Asia Outlook: President Xi Seeks Stability Amid Slowdowns, Tensions, And Turmoil

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by Christine Casati

CHINA’S BELT AND ROAD INITIATIVE

Amidst the developing turmoil in Kazakhstan, new rail links in Southeast Asia, and the growing global impact of China’s slowing economy, this month we are going to take a closer look at China’s ongoing BELT & ROAD INITIATIVE (BRI), first known as One Belt One Road. Think of it as a trading highway from China to Southeast Asia and through Central Asia to Europe, the Mideast, and Africa. Long in the planning and launched in 2013, this long-term strategic internal and external structural connectivity initiative is now part of China’s Constitution (2017) and due to be completed in 2049 (the 100th anniversary of the establishment of the People’s Republic of China).  BRI includes both wet and dry ports, dams, roads, bridges, airports, logistics and industrial hubs, skyscrapers, and possibly military bases. It is China’s most potent diplomatic statement to the world after centuries of actual and perceived foreign hegemony. Global economists have predicted that it will add over $7 trillion annually to global GDP. (CEBR)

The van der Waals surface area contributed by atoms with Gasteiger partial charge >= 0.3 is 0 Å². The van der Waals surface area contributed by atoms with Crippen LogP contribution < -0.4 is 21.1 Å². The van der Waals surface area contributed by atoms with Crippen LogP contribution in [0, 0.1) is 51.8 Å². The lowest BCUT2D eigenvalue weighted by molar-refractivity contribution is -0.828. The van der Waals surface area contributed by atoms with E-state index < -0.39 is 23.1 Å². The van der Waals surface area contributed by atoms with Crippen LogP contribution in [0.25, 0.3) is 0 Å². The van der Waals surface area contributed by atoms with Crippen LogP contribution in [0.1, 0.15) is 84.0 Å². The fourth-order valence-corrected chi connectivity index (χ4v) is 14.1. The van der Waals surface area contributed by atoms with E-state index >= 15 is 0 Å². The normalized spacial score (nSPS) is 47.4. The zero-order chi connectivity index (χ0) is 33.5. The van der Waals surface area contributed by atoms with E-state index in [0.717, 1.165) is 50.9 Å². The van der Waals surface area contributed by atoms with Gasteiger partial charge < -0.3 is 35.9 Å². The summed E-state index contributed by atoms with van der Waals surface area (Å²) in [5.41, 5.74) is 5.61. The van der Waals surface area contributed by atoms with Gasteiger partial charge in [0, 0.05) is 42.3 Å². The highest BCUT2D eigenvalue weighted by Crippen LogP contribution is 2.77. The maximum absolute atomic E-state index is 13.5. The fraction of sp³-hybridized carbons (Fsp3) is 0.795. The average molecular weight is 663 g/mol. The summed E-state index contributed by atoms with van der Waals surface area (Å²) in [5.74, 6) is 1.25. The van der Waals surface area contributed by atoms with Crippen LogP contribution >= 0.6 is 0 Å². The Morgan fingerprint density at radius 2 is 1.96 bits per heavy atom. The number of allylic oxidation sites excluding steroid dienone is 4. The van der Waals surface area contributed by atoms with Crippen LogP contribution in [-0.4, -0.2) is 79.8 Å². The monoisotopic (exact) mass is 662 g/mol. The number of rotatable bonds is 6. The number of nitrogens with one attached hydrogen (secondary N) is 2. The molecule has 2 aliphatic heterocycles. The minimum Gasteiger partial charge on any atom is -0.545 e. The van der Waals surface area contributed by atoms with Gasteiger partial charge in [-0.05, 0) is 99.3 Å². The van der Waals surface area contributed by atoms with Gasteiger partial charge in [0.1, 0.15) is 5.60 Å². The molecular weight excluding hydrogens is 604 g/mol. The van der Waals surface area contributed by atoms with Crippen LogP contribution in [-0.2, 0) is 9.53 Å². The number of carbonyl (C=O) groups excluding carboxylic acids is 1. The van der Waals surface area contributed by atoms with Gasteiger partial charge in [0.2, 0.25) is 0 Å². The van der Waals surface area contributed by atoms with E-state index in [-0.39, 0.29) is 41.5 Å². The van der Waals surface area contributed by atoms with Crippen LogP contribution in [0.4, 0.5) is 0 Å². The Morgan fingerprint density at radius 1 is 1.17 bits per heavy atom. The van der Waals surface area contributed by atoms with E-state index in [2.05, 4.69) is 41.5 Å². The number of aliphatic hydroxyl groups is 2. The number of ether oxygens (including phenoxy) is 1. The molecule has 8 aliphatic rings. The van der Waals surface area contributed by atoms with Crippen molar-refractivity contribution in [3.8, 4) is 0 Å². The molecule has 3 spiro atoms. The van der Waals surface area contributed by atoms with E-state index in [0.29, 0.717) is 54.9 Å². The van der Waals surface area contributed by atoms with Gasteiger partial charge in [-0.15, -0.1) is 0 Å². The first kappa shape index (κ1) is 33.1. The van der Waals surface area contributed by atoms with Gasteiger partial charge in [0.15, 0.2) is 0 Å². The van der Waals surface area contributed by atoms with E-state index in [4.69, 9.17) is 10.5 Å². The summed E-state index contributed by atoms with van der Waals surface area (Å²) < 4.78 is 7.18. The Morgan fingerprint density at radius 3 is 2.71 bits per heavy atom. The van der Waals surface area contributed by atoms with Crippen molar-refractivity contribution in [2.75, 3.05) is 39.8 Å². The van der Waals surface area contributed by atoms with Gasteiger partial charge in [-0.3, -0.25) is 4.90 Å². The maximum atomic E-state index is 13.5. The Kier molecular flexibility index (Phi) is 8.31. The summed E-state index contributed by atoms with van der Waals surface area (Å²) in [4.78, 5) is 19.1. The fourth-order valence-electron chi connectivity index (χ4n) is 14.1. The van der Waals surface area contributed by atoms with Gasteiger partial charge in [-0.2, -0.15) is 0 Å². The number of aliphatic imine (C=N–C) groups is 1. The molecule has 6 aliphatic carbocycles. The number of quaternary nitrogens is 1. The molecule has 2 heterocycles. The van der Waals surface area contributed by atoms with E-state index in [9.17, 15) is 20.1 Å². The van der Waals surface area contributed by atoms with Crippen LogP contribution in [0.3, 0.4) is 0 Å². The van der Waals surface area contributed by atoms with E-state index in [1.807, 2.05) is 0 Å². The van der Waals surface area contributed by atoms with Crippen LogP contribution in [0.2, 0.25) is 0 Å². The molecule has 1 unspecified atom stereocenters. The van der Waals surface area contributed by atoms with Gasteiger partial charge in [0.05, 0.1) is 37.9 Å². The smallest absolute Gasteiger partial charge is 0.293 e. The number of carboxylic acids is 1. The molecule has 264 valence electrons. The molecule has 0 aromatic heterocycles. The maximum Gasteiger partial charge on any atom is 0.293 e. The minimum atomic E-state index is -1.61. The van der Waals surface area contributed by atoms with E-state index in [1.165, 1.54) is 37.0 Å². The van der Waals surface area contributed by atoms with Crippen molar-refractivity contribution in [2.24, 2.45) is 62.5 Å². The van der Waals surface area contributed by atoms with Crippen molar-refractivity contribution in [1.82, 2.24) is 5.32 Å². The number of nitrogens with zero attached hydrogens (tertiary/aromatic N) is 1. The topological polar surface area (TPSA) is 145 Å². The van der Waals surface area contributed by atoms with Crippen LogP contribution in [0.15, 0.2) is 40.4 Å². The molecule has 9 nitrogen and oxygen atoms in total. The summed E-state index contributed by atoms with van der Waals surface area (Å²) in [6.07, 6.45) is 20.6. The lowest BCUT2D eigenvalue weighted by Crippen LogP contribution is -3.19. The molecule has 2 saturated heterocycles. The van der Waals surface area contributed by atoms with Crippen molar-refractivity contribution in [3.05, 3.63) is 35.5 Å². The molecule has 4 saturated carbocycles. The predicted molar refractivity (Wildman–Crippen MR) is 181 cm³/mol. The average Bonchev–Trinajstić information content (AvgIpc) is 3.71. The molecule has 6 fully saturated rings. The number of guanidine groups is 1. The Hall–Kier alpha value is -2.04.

There are two major components to BRI: the first is the land route linking China and Eurasia which basically follows and extends the ancient “Silk Road” and the updating of old colonial rail links to Southeast Asia; the second is the maritime “Silk Road” consisting of port links across the Southeast and South Asia to Africa and Europe. Once China completes its giant Arctic icebreaker project, there will also be a Polar Route.  There are over 40 nations already engaged in these BRI projects, with the most recent being Eritrea and Guinea Bissau in Africa. We will focus on the land route.  

KAZAKHSTAN

Why does Kazakhstan matter to China?  Located between China and Russia and lying along the central strategic trans-Eurasia land route of BRI, it is the largest economy in Central Asia and the largest landlocked country in the world.  Rich in natural resources, including hydrocarbons and metals, it is the world’s leading producer of uranium, its biggest exporter of oil, the 10th largest producer of coal, and the second leading miner of bitcoin.